The Infidel, Featuring Pigman: More Than You Think, and Makes You Think More

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The Infidel #1

I first became aware of Bosch Fawstin's work when I reviewed TABLE FOR ONE back in 2004. I knew then that I would be seeing the name again, and when the book was nominated for an Eisner Award in 2005, I was proven correct.

It would over a dozen years for our paths to cross again, and during that time Fawstin had made the news by winning the controversial "Draw Mohammed" competition organized by Pamela Gellar and Robert Spencer. If you didn't know he won, it's probably because the more reported moments involved the attack on the event, and the editorializing that accompanied it.

Fawstin's latest work is an impassioned serial called THE INFIDEL, FEATURING PIGMAN. On its face, it seems a jingoistic, puerile response to Islamic terrorism, akin to many comments that circulated shortly after September 11, 2001 about soaking bullets in pig blood or serving bacon on all future flights. Seriously, a comic book about a man who dresses as a pig to go after Islamic extremists?

But that's not what the book is about at all. That's the first and foremost self-imposed hurdle you have to get past in order to better understand THE INFIDEL, so that you can realize it's not only a good series, but an important one as well.

The main character of THE INFIDEL is Killian Duke, a former Muslim and a self-published comic book artist. It's art imitating life, as that is exactly what Fawstin is. PIGMAN, the oft-maligned character people think this series is about, is actually a meta-comic; it's the book that Duke publishes, and is the instigation of many of his tribulations. His anti-Muslim stance was born on 9-11, when he renounced the faith and uses his deep knowledge of it to combat jihad with pen and ink.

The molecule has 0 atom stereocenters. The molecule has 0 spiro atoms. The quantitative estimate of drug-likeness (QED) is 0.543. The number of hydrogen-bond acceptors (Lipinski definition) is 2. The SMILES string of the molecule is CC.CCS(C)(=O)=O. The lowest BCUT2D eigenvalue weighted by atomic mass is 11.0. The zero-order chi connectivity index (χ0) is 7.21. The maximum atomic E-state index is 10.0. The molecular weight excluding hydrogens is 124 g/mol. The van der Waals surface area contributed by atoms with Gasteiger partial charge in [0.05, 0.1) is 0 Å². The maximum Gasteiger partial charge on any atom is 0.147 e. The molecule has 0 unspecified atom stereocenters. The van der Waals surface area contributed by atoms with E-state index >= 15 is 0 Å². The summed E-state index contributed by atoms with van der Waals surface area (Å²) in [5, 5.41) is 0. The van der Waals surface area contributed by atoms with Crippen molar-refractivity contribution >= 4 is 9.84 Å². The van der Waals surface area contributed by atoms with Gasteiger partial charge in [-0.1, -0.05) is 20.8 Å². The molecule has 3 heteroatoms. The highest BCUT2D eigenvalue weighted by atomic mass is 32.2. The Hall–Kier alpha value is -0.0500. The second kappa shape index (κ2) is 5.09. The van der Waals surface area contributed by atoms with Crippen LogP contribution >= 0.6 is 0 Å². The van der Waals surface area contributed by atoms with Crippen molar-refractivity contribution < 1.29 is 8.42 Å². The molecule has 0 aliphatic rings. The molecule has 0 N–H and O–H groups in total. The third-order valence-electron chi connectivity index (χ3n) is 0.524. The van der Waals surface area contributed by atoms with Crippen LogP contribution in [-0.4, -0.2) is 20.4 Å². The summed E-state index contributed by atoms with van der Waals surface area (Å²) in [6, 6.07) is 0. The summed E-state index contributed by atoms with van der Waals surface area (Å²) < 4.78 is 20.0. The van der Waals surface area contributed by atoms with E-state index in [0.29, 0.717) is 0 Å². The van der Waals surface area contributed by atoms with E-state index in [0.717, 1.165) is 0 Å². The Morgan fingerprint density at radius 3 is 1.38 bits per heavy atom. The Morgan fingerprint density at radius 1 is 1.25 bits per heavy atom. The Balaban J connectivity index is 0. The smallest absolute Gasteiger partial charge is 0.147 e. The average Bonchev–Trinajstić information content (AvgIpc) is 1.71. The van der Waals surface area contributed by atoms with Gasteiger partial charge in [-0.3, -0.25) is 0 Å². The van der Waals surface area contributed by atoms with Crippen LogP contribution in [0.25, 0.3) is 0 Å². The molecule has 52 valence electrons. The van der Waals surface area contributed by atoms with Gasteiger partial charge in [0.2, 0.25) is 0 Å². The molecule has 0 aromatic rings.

If even that were all the book was about, it might be seen as sententious and pedantic -- and in truth, it does get dialogue-heavy in places. But there's a foil to Duke's character: his twin brother, Salaam Duka. Duka also had an epiphany on 9-11. But unlike his brother, his rebirth took him deeper into Islamic extremism and jihad. And by the time the brothers clash in the third issue, things take a turn for the series that will viscerally invest the reader into following the saga to its conclusion.

Yes, you do see Pigman throughout the book. His function, superficially, is a propaganda character; he's what Captain America was in World War II and, disappointingly, was not in 2002. As THE INFIDEL progresses, Pigman's adventures reflect bits and pieces of what is happening in Killian's personal life, as he gets confrontational with Islamists in the streets, faces courtroom challenges, and is ultimately assaulted by extremists who want to silence him.

THE INFIDEL is a bold attack that challenges the reader to question any prior assumptions might have about Islam, and also serves as a catharsis for those who remember the events of the attacks on the World Trade Center and Pentagon. One wonders how THE INFIDEL might have fared had it been published much closer to those fateful days, rather than over a decade and a half later.

Grade: 
4.5 / 5.0